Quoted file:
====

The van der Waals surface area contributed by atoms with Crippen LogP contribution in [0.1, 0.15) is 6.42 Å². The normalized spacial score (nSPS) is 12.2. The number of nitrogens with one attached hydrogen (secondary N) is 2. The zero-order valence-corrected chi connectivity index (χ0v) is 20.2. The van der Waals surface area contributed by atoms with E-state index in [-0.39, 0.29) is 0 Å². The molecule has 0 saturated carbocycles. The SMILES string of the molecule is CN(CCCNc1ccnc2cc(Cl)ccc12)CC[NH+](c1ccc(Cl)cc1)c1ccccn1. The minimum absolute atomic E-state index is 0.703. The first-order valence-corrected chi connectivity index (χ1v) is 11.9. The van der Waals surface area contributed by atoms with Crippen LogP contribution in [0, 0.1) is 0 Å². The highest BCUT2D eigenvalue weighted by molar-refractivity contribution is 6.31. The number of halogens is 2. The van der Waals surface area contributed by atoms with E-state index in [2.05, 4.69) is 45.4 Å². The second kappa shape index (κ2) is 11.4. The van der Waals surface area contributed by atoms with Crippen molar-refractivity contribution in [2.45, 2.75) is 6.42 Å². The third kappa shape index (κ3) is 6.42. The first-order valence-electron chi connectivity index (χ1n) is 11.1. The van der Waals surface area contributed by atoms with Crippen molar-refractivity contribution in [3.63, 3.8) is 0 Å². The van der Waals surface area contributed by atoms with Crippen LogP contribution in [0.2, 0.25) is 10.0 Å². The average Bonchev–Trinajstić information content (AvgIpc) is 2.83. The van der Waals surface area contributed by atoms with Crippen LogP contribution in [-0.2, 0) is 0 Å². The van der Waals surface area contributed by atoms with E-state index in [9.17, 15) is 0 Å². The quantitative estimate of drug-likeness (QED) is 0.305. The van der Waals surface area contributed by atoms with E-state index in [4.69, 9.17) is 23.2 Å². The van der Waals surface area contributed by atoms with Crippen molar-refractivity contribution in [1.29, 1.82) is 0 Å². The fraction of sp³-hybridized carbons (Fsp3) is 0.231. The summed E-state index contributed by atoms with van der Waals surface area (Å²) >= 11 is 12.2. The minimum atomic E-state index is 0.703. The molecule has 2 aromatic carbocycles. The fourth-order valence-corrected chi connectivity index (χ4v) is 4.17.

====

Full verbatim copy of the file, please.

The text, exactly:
The van der Waals surface area contributed by atoms with Crippen LogP contribution in [0.1, 0.15) is 6.42 Å². The normalized spacial score (nSPS) is 12.2. The number of nitrogens with one attached hydrogen (secondary N) is 2. The zero-order valence-corrected chi connectivity index (χ0v) is 20.2. The van der Waals surface area contributed by atoms with E-state index in [-0.39, 0.29) is 0 Å². The molecule has 0 saturated carbocycles. The SMILES string of the molecule is CN(CCCNc1ccnc2cc(Cl)ccc12)CC[NH+](c1ccc(Cl)cc1)c1ccccn1. The minimum absolute atomic E-state index is 0.703. The first-order valence-corrected chi connectivity index (χ1v) is 11.9. The van der Waals surface area contributed by atoms with Crippen LogP contribution in [0, 0.1) is 0 Å². The highest BCUT2D eigenvalue weighted by molar-refractivity contribution is 6.31. The number of halogens is 2. The van der Waals surface area contributed by atoms with E-state index in [2.05, 4.69) is 45.4 Å². The second kappa shape index (κ2) is 11.4. The van der Waals surface area contributed by atoms with Crippen molar-refractivity contribution in [2.45, 2.75) is 6.42 Å². The third kappa shape index (κ3) is 6.42. The first-order valence-electron chi connectivity index (χ1n) is 11.1. The van der Waals surface area contributed by atoms with Crippen molar-refractivity contribution in [3.63, 3.8) is 0 Å². The van der Waals surface area contributed by atoms with Crippen LogP contribution in [0.2, 0.25) is 10.0 Å². The average Bonchev–Trinajstić information content (AvgIpc) is 2.83. The van der Waals surface area contributed by atoms with Crippen LogP contribution in [-0.2, 0) is 0 Å². The van der Waals surface area contributed by atoms with E-state index in [9.17, 15) is 0 Å². The quantitative estimate of drug-likeness (QED) is 0.305. The van der Waals surface area contributed by atoms with E-state index in [4.69, 9.17) is 23.2 Å². The van der Waals surface area contributed by atoms with Crippen molar-refractivity contribution in [1.29, 1.82) is 0 Å². The fraction of sp³-hybridized carbons (Fsp3) is 0.231. The summed E-state index contributed by atoms with van der Waals surface area (Å²) >= 11 is 12.2. The minimum atomic E-state index is 0.703. The molecule has 2 aromatic carbocycles. The fourth-order valence-corrected chi connectivity index (χ4v) is 4.17.